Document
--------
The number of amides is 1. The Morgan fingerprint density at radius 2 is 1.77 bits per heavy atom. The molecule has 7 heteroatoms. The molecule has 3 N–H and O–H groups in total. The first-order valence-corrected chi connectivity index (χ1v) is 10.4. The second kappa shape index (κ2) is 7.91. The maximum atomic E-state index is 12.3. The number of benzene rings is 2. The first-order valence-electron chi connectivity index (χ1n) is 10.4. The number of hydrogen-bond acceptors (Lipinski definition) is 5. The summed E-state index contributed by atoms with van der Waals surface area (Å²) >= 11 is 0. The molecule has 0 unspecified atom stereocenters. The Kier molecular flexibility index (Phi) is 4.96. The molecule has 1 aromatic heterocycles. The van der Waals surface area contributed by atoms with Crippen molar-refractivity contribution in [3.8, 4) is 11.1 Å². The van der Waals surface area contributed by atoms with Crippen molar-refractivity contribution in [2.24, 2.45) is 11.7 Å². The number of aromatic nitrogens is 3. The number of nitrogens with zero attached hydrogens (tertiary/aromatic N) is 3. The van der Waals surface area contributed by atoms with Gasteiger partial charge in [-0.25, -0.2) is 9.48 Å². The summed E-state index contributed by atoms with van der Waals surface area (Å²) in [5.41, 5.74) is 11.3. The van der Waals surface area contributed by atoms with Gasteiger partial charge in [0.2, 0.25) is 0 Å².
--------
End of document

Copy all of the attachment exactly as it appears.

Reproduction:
The number of amides is 1. The Morgan fingerprint density at radius 2 is 1.77 bits per heavy atom. The molecule has 7 heteroatoms. The molecule has 3 N–H and O–H groups in total. The first-order valence-corrected chi connectivity index (χ1v) is 10.4. The second kappa shape index (κ2) is 7.91. The maximum atomic E-state index is 12.3. The number of benzene rings is 2. The first-order valence-electron chi connectivity index (χ1n) is 10.4. The number of hydrogen-bond acceptors (Lipinski definition) is 5. The summed E-state index contributed by atoms with van der Waals surface area (Å²) >= 11 is 0. The molecule has 0 unspecified atom stereocenters. The Kier molecular flexibility index (Phi) is 4.96. The molecule has 1 aromatic heterocycles. The van der Waals surface area contributed by atoms with Crippen molar-refractivity contribution in [3.8, 4) is 11.1 Å². The van der Waals surface area contributed by atoms with Crippen molar-refractivity contribution in [2.24, 2.45) is 11.7 Å². The number of aromatic nitrogens is 3. The number of nitrogens with zero attached hydrogens (tertiary/aromatic N) is 3. The van der Waals surface area contributed by atoms with Gasteiger partial charge in [-0.25, -0.2) is 9.48 Å². The summed E-state index contributed by atoms with van der Waals surface area (Å²) in [5.41, 5.74) is 11.3. The van der Waals surface area contributed by atoms with Gasteiger partial charge in [0.2, 0.25) is 0 Å².